So, from where does this authority come? “For there is no power but of God: the powers that be are ordained of God (v. 1b). “Ordained” is the Greek word tasso and it literally means to set things in order or to arrange in an orderly manner. Our Greek word above for “subject” was hupotasso which is a compound word combining “under” (hupo) and “order” (tasso) – “under order.” Our God is a God of order. Paul in writing to the Corinthians says: “God is not the author of confusion … Let all things be done decently and in order” (1 Corinthians 14:33, 40). This has always been the case; God has always taken credit for setting up and tearing down kings and kingdoms beginning with His promise to Abraham. “And I will make thee exceeding fruitful, and I will make nations of thee, and kings shall come out of thee” (Genesis 17:6). God is not just saying that kings and nations shall descend from Abraham, but that He, God, will “make nations” as well as their kings.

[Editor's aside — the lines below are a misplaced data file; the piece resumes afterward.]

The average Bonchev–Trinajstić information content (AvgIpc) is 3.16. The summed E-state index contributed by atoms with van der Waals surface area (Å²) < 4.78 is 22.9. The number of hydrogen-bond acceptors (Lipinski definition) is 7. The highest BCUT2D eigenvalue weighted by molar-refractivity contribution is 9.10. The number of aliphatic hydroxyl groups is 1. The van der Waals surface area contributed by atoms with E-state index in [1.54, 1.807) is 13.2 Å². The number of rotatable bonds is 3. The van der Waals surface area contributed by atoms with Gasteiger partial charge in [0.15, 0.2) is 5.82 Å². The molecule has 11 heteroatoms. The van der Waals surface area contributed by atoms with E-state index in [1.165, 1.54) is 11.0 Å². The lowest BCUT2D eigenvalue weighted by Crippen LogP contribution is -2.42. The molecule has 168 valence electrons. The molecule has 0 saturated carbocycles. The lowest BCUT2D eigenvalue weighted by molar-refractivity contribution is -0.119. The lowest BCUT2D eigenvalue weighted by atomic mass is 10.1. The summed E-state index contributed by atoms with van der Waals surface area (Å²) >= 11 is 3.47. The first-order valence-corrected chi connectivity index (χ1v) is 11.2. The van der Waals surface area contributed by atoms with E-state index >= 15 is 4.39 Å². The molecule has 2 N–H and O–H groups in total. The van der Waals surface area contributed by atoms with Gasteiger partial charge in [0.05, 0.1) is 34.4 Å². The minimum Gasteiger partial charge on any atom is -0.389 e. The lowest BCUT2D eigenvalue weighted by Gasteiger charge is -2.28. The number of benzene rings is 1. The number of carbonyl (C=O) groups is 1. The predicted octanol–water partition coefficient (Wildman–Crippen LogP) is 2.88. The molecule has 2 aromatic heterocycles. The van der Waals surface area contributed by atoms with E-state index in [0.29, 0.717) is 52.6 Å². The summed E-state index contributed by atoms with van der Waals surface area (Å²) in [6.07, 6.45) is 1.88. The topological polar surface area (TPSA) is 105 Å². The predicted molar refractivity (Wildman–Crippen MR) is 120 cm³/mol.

Nebuchadnezzar learned this when he was troubled by a dream in which he saw a great statue with a head of gold, breast and arms of silver, belly and thighs of brass, legs of iron and feet of a mixture of iron and clay (Daniel 2:32-33). In his interpretation of the dream, Daniel told the king, “Thou, O king, art a king of kings: for the God of heaven hath given thee a kingdom, power, and strength, and glory” (Daniel 2:37). Nebuchadnezzar soon forgot this point and erected a 90 foot statue of himself and demanded that his subjects worship the statue (Daniel 3:1, 5). However, three faithful Jews defied the king’s decree and were sentenced to death by being burned alive in a brick kiln (Daniel 3:13-23). To the amazement of the king (and everyone else) the men survived through providential intervention without so much as the smell of smoke on their clothing. Upon seeing this, Nebuchadnezzar was forced to admit: “Blessed be the God of Shadrach, Meshach, and Abednego, who hath sent his angel, and delivered his servants that trusted in him, and have changed the king's word, and yielded their bodies, that they might not serve nor worship any god, except their own God” (Daniel 3:28). Furthermore he said, “I make a decree, That every people, nation, and language, which speak any thing amiss against the God of Shadrach, Meshach, and Abednego, shall be cut in pieces, and their houses shall be made a dunghill: because there is no other God that can deliver after this sort” (Daniel 3:29). One might think that a declaration of this sort shows a true change of heart. However, it was not long until God gave Nebuchadnezzar another lesson by hard knocks, but not without first giving him a warning. In a dream he was warned of what was to come and advice was given by Daniel, but not heeded (Daniel 4:1-27). Instead, “The king spake, and said, Is not this great Babylon, that I have built for the house of the kingdom by the might of my power, and for the honour of my majesty? While the word was in the king's mouth, there fell a voice from heaven, saying, O king Nebuchadnezzar, to thee it is spoken; The kingdom is departed from thee.” (Daniel 4:30-31) For the next seven years, Nebuchadnezzar was demoted to the level of a wild animal spending his time out in the wilderness sleeping in the open air. After his seven years, God restored him to his throne (v. 36), and he gained a new perspective: “Now I Nebuchadnezzar praise and extol and honour the King of heaven, all whose works are truth, and his ways judgment: and those that walk in pride he is able to abase” (v. 37).